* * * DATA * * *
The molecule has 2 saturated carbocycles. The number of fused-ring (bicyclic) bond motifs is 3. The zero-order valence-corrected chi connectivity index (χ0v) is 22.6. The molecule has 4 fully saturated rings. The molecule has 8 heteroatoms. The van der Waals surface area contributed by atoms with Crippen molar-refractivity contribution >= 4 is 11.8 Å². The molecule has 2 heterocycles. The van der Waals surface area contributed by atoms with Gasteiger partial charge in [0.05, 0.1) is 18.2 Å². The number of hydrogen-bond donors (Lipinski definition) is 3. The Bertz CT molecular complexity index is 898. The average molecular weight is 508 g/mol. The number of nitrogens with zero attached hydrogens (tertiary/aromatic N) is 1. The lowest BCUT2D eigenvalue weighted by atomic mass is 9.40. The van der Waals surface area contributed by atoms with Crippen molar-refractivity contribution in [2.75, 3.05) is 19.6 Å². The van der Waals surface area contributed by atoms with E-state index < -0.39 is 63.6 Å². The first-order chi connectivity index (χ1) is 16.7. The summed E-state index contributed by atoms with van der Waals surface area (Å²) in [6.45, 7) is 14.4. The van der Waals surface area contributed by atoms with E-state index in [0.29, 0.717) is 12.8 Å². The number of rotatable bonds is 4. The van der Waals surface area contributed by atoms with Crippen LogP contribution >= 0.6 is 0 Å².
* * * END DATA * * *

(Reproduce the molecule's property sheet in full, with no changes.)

The molecule has 2 saturated carbocycles. The number of fused-ring (bicyclic) bond motifs is 3. The zero-order valence-corrected chi connectivity index (χ0v) is 22.6. The molecule has 4 fully saturated rings. The molecule has 8 heteroatoms. The van der Waals surface area contributed by atoms with Crippen molar-refractivity contribution >= 4 is 11.8 Å². The molecule has 2 heterocycles. The van der Waals surface area contributed by atoms with Gasteiger partial charge in [0.05, 0.1) is 18.2 Å². The number of hydrogen-bond donors (Lipinski definition) is 3. The Bertz CT molecular complexity index is 898. The average molecular weight is 508 g/mol. The number of nitrogens with zero attached hydrogens (tertiary/aromatic N) is 1. The lowest BCUT2D eigenvalue weighted by atomic mass is 9.40. The van der Waals surface area contributed by atoms with Crippen molar-refractivity contribution in [2.75, 3.05) is 19.6 Å². The van der Waals surface area contributed by atoms with E-state index < -0.39 is 63.6 Å². The first-order chi connectivity index (χ1) is 16.7. The summed E-state index contributed by atoms with van der Waals surface area (Å²) in [6.45, 7) is 14.4. The van der Waals surface area contributed by atoms with E-state index in [0.29, 0.717) is 12.8 Å². The number of rotatable bonds is 4. The van der Waals surface area contributed by atoms with Crippen LogP contribution >= 0.6 is 0 Å².